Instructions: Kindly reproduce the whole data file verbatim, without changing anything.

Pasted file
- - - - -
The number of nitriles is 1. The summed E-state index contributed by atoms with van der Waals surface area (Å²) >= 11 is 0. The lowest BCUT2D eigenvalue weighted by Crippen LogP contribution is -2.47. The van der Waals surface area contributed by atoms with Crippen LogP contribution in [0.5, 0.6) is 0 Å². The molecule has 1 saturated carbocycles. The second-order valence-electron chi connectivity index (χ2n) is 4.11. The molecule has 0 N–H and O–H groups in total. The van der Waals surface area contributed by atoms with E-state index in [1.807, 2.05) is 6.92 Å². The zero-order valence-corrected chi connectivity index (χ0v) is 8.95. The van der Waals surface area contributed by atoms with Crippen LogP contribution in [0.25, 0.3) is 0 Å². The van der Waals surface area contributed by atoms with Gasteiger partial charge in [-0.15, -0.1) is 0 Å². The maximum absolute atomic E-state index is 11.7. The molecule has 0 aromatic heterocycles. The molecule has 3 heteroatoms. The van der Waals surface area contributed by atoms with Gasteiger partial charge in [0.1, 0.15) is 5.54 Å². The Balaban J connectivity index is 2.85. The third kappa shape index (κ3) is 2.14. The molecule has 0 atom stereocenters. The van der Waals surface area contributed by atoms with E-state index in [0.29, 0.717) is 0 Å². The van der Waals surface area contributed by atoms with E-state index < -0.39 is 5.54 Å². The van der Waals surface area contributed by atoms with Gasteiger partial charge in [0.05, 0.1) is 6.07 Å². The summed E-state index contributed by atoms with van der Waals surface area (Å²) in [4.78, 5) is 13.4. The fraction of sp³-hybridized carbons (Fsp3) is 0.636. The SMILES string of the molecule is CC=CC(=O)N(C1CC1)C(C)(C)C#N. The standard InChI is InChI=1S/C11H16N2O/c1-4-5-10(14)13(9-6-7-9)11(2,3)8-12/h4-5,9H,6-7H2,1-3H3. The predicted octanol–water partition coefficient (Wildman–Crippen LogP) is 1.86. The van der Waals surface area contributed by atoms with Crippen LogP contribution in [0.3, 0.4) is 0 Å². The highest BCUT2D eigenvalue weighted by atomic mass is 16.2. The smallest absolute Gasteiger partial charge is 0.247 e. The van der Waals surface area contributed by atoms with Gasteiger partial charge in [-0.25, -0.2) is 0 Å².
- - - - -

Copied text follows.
The number of nitriles is 1. The summed E-state index contributed by atoms with van der Waals surface area (Å²) >= 11 is 0. The lowest BCUT2D eigenvalue weighted by Crippen LogP contribution is -2.47. The van der Waals surface area contributed by atoms with Crippen LogP contribution in [0.5, 0.6) is 0 Å². The molecule has 1 saturated carbocycles. The second-order valence-electron chi connectivity index (χ2n) is 4.11. The molecule has 0 N–H and O–H groups in total. The van der Waals surface area contributed by atoms with E-state index in [1.807, 2.05) is 6.92 Å². The zero-order valence-corrected chi connectivity index (χ0v) is 8.95. The van der Waals surface area contributed by atoms with Crippen LogP contribution in [0.25, 0.3) is 0 Å². The van der Waals surface area contributed by atoms with Gasteiger partial charge in [-0.15, -0.1) is 0 Å². The maximum absolute atomic E-state index is 11.7. The molecule has 0 aromatic heterocycles. The molecule has 3 heteroatoms. The van der Waals surface area contributed by atoms with Gasteiger partial charge in [0.1, 0.15) is 5.54 Å². The Balaban J connectivity index is 2.85. The third kappa shape index (κ3) is 2.14. The molecule has 0 atom stereocenters. The van der Waals surface area contributed by atoms with E-state index in [0.29, 0.717) is 0 Å². The van der Waals surface area contributed by atoms with E-state index < -0.39 is 5.54 Å². The van der Waals surface area contributed by atoms with Gasteiger partial charge in [0.05, 0.1) is 6.07 Å². The summed E-state index contributed by atoms with van der Waals surface area (Å²) in [4.78, 5) is 13.4. The fraction of sp³-hybridized carbons (Fsp3) is 0.636. The SMILES string of the molecule is CC=CC(=O)N(C1CC1)C(C)(C)C#N. The standard InChI is InChI=1S/C11H16N2O/c1-4-5-10(14)13(9-6-7-9)11(2,3)8-12/h4-5,9H,6-7H2,1-3H3. The predicted octanol–water partition coefficient (Wildman–Crippen LogP) is 1.86. The van der Waals surface area contributed by atoms with Crippen LogP contribution in [0.3, 0.4) is 0 Å². The highest BCUT2D eigenvalue weighted by atomic mass is 16.2. The smallest absolute Gasteiger partial charge is 0.247 e. The van der Waals surface area contributed by atoms with Gasteiger partial charge in [-0.25, -0.2) is 0 Å².